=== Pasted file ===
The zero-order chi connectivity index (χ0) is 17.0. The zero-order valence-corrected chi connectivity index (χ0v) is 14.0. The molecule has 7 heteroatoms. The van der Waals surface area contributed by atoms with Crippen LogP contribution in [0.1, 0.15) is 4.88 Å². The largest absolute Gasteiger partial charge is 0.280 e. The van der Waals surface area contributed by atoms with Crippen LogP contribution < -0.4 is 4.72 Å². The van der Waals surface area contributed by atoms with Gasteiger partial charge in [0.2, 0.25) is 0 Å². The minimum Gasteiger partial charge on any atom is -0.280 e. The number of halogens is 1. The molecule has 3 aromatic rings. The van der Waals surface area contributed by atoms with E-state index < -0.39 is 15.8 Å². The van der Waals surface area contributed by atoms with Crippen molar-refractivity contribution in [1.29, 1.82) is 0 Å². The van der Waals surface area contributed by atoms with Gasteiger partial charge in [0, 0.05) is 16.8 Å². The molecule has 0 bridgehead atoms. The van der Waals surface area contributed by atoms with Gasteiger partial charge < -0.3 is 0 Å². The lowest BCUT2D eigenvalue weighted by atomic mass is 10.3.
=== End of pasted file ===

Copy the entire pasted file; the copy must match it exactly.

The zero-order chi connectivity index (χ0) is 17.0. The zero-order valence-corrected chi connectivity index (χ0v) is 14.0. The molecule has 7 heteroatoms. The van der Waals surface area contributed by atoms with Crippen LogP contribution in [0.1, 0.15) is 4.88 Å². The largest absolute Gasteiger partial charge is 0.280 e. The van der Waals surface area contributed by atoms with Crippen LogP contribution < -0.4 is 4.72 Å². The van der Waals surface area contributed by atoms with Gasteiger partial charge in [0.2, 0.25) is 0 Å². The minimum Gasteiger partial charge on any atom is -0.280 e. The number of halogens is 1. The molecule has 3 aromatic rings. The van der Waals surface area contributed by atoms with E-state index < -0.39 is 15.8 Å². The van der Waals surface area contributed by atoms with Crippen molar-refractivity contribution in [1.29, 1.82) is 0 Å². The van der Waals surface area contributed by atoms with Gasteiger partial charge in [0, 0.05) is 16.8 Å². The molecule has 0 bridgehead atoms. The van der Waals surface area contributed by atoms with Gasteiger partial charge < -0.3 is 0 Å². The lowest BCUT2D eigenvalue weighted by atomic mass is 10.3.